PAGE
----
Guava contains the simple and very useful class ThreadFactoryBuilder, which is most commonly used to set the thread names when using an Executor. This should always be done: thread names pop up in stack trace, when monitoring a running application with VisualVM, when printing deadlocks and so on. Doing this with ThreadFactoryBuilder is very simple:

    new ThreadFactoryBuilder().setNameFormat("my-name-%d").build());

The threads in the pool will be named my-name-1, my-name-2 and so on.

You can also have all the threads created as daemons by using setDaemon. Finally, you can set an uncaught exception handler to handle in some way exceptions that the thread hasn’t caught, by using simply setUncaughtExceptionHandler.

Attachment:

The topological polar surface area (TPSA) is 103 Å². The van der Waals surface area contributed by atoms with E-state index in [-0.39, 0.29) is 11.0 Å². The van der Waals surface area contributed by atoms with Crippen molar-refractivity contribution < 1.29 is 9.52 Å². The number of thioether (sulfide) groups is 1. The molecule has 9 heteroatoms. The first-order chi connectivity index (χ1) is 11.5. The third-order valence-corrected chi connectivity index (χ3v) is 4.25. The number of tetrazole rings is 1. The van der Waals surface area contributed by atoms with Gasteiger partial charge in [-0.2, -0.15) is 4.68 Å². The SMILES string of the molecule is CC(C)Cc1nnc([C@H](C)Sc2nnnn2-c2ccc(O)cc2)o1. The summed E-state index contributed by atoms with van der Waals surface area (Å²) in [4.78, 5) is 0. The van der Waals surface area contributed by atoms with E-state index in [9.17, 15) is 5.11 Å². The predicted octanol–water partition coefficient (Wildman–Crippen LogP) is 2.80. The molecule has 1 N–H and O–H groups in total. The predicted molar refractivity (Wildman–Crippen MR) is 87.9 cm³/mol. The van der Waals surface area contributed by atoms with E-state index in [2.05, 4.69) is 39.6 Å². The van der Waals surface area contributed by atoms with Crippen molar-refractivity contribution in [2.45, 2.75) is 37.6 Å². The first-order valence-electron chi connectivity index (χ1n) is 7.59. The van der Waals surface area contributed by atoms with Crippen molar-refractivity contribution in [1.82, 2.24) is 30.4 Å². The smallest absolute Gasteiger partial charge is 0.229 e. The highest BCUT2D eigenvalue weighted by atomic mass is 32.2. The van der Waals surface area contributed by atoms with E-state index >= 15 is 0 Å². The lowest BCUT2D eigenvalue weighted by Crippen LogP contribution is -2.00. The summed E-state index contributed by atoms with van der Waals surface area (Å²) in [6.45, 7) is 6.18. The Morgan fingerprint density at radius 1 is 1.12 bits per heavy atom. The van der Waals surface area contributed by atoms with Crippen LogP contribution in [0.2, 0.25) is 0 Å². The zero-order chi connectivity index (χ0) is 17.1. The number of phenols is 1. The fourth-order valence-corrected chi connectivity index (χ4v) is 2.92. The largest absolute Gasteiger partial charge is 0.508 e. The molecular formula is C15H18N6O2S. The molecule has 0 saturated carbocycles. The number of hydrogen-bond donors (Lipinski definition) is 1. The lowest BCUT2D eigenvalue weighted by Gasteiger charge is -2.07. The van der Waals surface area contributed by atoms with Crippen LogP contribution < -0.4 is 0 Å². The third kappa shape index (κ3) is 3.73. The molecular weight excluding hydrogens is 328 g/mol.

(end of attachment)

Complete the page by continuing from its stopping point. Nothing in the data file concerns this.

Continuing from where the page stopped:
Let me stress it once more: please always set a name for your threads. It will make your life easier, and - with the help of ThreadFactoryBuilder - it only takes one line of code.